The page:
The Signs

“How did you not see the signs?”

when she said she couldn’t write
when you began to miss her smile
when she couldn’t bear the daylight
when you hadn’t heard her laugh
when she stopped enjoying reading
when she stopped taking bubble baths

“How did you not see the signs?”

when you saw her wearing the uniform
her hair               unwashed
her cheeks          hollow
her voice             soulless
her clothes          dirty
her nails              unpainted
her skin               ashen
her weight          dropping
her eyes              empty

“How did you not see the signs?”

when she shot up with a stranger in a pub toilet
when she stood in front of a speeding car
when she tried to drown
when she tried to gouge her eyes out
when she was tied down
when she was locked in a padded room
when she flinched at your touch
when she begged you to leave
when she begged you to stay

“How did you not see the signs?”

when she stood in front of you
and cried
and said
“I just want to die.”

“How did you not see the signs?”

when people asked you
how she’s doing
and you’d reply
“She’s good, she’s great, she’s fine!”
when you didn’t even know for sure
if she was still alive

“How did you not see the signs?”

when she stopped eating
when she stopped speaking
when she stopped sleeping

“How did you not see the signs?”

when she stopped living
when she stopped being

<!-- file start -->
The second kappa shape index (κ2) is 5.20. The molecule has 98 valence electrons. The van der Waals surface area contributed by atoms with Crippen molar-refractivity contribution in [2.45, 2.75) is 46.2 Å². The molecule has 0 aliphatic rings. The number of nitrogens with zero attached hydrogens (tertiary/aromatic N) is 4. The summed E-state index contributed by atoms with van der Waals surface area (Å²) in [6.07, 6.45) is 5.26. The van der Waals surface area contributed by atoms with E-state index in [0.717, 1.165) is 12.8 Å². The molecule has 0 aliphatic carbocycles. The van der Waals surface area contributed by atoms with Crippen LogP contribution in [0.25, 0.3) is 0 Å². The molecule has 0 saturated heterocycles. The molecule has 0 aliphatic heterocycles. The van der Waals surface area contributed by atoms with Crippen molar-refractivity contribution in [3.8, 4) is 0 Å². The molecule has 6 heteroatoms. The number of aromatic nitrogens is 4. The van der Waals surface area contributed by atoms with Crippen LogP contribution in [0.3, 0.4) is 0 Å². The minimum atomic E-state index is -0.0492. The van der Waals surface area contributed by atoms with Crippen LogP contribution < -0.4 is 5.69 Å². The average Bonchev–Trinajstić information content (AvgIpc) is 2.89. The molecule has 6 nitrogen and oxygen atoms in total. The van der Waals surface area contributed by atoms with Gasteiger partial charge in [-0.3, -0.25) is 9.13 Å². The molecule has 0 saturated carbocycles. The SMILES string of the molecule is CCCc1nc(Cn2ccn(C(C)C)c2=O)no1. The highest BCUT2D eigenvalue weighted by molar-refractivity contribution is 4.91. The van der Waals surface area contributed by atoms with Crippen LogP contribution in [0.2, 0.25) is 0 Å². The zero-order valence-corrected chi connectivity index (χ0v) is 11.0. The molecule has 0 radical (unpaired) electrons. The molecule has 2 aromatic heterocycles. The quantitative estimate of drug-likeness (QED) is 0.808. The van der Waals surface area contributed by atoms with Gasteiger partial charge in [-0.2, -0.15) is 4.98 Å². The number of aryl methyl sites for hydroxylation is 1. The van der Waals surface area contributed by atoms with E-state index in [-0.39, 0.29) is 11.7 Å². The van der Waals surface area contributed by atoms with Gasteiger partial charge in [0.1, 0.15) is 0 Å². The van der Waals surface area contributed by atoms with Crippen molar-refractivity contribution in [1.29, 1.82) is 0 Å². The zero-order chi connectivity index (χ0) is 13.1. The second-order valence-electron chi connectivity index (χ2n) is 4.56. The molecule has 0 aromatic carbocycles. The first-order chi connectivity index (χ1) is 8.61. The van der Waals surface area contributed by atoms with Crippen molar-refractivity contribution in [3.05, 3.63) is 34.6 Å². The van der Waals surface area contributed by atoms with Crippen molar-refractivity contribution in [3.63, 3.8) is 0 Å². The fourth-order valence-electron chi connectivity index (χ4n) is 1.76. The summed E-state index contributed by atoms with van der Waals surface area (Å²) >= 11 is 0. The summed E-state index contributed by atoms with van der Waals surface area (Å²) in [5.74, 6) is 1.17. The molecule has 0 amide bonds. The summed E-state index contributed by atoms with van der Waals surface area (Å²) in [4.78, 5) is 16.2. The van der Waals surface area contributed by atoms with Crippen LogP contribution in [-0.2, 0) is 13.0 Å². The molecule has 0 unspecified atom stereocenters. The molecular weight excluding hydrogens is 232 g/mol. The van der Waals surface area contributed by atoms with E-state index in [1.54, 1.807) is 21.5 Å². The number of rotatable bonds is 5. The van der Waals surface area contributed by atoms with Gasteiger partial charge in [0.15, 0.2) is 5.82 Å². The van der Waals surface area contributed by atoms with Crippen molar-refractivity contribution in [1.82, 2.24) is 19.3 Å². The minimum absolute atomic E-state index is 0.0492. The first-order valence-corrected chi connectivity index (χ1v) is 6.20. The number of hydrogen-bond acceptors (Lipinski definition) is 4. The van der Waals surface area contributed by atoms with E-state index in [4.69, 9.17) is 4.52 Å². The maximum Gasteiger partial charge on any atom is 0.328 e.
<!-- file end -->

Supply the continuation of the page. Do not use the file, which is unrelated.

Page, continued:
when she stopped existing

“How did you not see the signs?”

“Honestly, there were no signs. I had no idea she was so sad. If only she’d said or done something.”


Originally published at Heretics, Lovers, and Madmen here.

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8 thoughts on “The Signs

    • Oh bless you, I have no idea how reblogging works but just knowing you’ve read this post is enough for me :) xx

  1. This is really heartfelt and sad, and yet, when depression clouds us we become masters of cloaking our feelings – often, at our lowest, we can appear the brightest stars. Add to that the fact that many on the ‘outside’ are frightened or have no comprehension of wgat depression is like, and you have a terrifying concoction.
    Excellently written.

    • Indeed you’re right Chris, thank you for commenting. This piece is more about those who don’t (or can’t) mask their depression to the point where their suffering is obvious – they may even explicitly ask for help and still everyone around them plays dumb and acts surprised when the worst happens, feigning ignorance and shock when they could have / should have done something. It’s a complicated game and, sadly, one that too many people lose. Xx

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